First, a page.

Troubling, however, is the fact that too few of these HIV prevention presentations are in settings where I talk directly to older women or to those who provide medical or social services to them. The prevailing, naïve attitude that senior women are not at risk for the viral infection, and don't need prevention information, must be reversed -- in everyone's mind.
This includes the women themselves, who need to be aware that their behaviors can put them at the same risk for infection as their younger counterparts. Coming of age in a generation that considered condom use necessary only for birth control, post-menopausal females have to be taught "safe sex" practices. I don't want them to make the mistake I did; and, then join the increasing numbers of HIV-infected.
It's no fun, being "senior" and living with the virus. Think first about how little information there is about possible interactions between antiviral drugs and those routinely prescribed for a variety of older ailments, such as osteoporosis. Personally, I wonder about my combination of two disparate therapies: triple antiviral and hormone replacement.
And, try as one might to age with humor and grace, it is not always easy to accept the limitations of decreased physical and mental capabilities. Couple these frustrations with the variety of feelings experienced by any HIV-infected woman, and the conclusion is that older females who are often hesitant to reveal their HIV status, even to families, may have to endure more emotional and physical stresses.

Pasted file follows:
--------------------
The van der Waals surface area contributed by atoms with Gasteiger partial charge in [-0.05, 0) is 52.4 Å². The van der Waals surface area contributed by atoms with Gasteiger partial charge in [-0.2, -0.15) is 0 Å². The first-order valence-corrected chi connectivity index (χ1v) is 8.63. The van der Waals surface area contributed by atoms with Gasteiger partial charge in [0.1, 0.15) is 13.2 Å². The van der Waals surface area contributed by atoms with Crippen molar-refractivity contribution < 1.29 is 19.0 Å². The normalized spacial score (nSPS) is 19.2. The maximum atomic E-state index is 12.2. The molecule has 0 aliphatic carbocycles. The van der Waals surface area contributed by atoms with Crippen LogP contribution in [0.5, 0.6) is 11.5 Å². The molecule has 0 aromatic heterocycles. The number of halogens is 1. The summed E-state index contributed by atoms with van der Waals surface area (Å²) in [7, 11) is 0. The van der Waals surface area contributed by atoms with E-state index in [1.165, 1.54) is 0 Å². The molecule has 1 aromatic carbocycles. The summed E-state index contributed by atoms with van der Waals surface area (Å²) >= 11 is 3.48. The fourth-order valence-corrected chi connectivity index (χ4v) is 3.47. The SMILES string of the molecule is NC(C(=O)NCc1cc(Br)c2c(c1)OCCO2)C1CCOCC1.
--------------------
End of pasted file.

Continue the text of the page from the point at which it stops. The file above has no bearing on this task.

These sensibilities are intensified by the dual stigma of (1) infection with an STD and (2) ageism -- we know that in the United States, our society does not respect or value geriatric generations. I am reminded of the smug teenage girl who commented, after I spoke at her high school: "Look, we all know that we're going to die someday. You're old. So, what's the big deal?"
The "big deal" is that I'm not giving up, not at age 64. As a founder and co-chairperson of the National Association on HIV Over Fifty (NAHOF), I intend to live on and remain an activist. I will continue to advocate for greater acknowledgement and acceptance for older HIV-infected women and to champion prevention programs to keep negative women free of the virus.